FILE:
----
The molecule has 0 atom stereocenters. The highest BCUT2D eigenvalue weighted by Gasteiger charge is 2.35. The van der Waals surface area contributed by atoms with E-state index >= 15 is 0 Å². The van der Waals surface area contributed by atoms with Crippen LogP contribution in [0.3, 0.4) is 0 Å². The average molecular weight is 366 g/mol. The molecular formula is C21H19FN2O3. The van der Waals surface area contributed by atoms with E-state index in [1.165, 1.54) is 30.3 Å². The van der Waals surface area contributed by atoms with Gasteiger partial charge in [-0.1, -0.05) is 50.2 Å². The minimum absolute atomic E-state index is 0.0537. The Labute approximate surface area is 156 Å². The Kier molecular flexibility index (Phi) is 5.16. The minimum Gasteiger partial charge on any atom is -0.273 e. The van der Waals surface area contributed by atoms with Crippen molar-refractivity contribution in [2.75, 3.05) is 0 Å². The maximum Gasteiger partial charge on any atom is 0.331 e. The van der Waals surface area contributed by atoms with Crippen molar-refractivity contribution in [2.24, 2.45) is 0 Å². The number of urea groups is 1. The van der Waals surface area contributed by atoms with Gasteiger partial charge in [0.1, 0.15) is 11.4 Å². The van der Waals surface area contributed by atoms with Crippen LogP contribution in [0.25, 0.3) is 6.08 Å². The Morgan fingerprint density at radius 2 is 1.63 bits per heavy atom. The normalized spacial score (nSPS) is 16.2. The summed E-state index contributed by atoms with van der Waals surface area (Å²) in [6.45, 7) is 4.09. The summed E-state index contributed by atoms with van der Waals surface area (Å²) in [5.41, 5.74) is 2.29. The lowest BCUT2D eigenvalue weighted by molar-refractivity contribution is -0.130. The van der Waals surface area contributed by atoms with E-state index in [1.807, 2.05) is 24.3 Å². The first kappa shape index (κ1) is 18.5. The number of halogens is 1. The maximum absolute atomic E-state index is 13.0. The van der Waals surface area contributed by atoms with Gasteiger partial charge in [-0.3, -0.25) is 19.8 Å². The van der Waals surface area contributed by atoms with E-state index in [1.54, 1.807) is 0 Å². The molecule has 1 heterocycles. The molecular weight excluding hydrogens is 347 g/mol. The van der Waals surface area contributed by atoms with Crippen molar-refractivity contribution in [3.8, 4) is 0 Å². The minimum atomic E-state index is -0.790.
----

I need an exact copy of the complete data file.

The molecule has 0 atom stereocenters. The highest BCUT2D eigenvalue weighted by Gasteiger charge is 2.35. The van der Waals surface area contributed by atoms with E-state index >= 15 is 0 Å². The van der Waals surface area contributed by atoms with Crippen LogP contribution in [0.3, 0.4) is 0 Å². The average molecular weight is 366 g/mol. The molecular formula is C21H19FN2O3. The van der Waals surface area contributed by atoms with E-state index in [1.165, 1.54) is 30.3 Å². The van der Waals surface area contributed by atoms with Gasteiger partial charge in [-0.1, -0.05) is 50.2 Å². The minimum absolute atomic E-state index is 0.0537. The Labute approximate surface area is 156 Å². The Kier molecular flexibility index (Phi) is 5.16. The minimum Gasteiger partial charge on any atom is -0.273 e. The van der Waals surface area contributed by atoms with Crippen molar-refractivity contribution in [2.75, 3.05) is 0 Å². The maximum Gasteiger partial charge on any atom is 0.331 e. The van der Waals surface area contributed by atoms with Crippen molar-refractivity contribution in [2.24, 2.45) is 0 Å². The number of urea groups is 1. The van der Waals surface area contributed by atoms with Gasteiger partial charge in [0.1, 0.15) is 11.4 Å². The van der Waals surface area contributed by atoms with Crippen LogP contribution in [0.25, 0.3) is 6.08 Å². The Morgan fingerprint density at radius 2 is 1.63 bits per heavy atom. The normalized spacial score (nSPS) is 16.2. The summed E-state index contributed by atoms with van der Waals surface area (Å²) in [6.45, 7) is 4.09. The summed E-state index contributed by atoms with van der Waals surface area (Å²) in [5.41, 5.74) is 2.29. The lowest BCUT2D eigenvalue weighted by molar-refractivity contribution is -0.130. The van der Waals surface area contributed by atoms with E-state index in [1.807, 2.05) is 24.3 Å². The first kappa shape index (κ1) is 18.5. The number of halogens is 1. The maximum absolute atomic E-state index is 13.0. The van der Waals surface area contributed by atoms with Gasteiger partial charge in [-0.3, -0.25) is 19.8 Å². The van der Waals surface area contributed by atoms with E-state index in [1.54, 1.807) is 0 Å². The molecule has 1 heterocycles. The molecular weight excluding hydrogens is 347 g/mol. The van der Waals surface area contributed by atoms with Crippen molar-refractivity contribution in [3.8, 4) is 0 Å². The minimum atomic E-state index is -0.790.